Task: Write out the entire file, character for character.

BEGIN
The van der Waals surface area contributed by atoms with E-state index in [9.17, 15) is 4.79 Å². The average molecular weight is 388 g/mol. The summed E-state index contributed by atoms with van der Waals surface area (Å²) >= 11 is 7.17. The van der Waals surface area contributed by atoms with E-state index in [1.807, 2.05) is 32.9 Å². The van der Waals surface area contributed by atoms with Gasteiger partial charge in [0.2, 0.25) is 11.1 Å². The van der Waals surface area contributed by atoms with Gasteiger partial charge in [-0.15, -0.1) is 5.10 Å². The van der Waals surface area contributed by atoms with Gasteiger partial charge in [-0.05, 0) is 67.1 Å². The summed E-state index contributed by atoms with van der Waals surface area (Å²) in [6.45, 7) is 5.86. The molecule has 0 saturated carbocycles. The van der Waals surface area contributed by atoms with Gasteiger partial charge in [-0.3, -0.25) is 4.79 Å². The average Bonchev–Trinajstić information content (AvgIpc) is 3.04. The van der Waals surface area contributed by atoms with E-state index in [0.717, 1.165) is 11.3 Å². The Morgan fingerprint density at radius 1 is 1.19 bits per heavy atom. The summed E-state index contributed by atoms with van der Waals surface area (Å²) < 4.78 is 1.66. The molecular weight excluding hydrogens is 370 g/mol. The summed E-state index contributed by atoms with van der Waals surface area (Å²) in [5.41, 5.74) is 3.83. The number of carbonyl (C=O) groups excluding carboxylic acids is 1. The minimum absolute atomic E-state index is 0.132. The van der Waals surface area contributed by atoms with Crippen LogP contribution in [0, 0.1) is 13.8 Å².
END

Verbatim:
The van der Waals surface area contributed by atoms with E-state index in [9.17, 15) is 4.79 Å². The average molecular weight is 388 g/mol. The summed E-state index contributed by atoms with van der Waals surface area (Å²) >= 11 is 7.17. The van der Waals surface area contributed by atoms with E-state index in [1.807, 2.05) is 32.9 Å². The van der Waals surface area contributed by atoms with Gasteiger partial charge in [0.2, 0.25) is 11.1 Å². The van der Waals surface area contributed by atoms with Gasteiger partial charge in [-0.15, -0.1) is 5.10 Å². The van der Waals surface area contributed by atoms with Gasteiger partial charge in [-0.05, 0) is 67.1 Å². The summed E-state index contributed by atoms with van der Waals surface area (Å²) in [6.45, 7) is 5.86. The molecule has 0 saturated carbocycles. The van der Waals surface area contributed by atoms with Gasteiger partial charge in [-0.3, -0.25) is 4.79 Å². The average Bonchev–Trinajstić information content (AvgIpc) is 3.04. The van der Waals surface area contributed by atoms with E-state index in [0.717, 1.165) is 11.3 Å². The Morgan fingerprint density at radius 1 is 1.19 bits per heavy atom. The summed E-state index contributed by atoms with van der Waals surface area (Å²) < 4.78 is 1.66. The molecular weight excluding hydrogens is 370 g/mol. The summed E-state index contributed by atoms with van der Waals surface area (Å²) in [5.41, 5.74) is 3.83. The number of carbonyl (C=O) groups excluding carboxylic acids is 1. The minimum absolute atomic E-state index is 0.132. The van der Waals surface area contributed by atoms with Crippen LogP contribution in [0, 0.1) is 13.8 Å².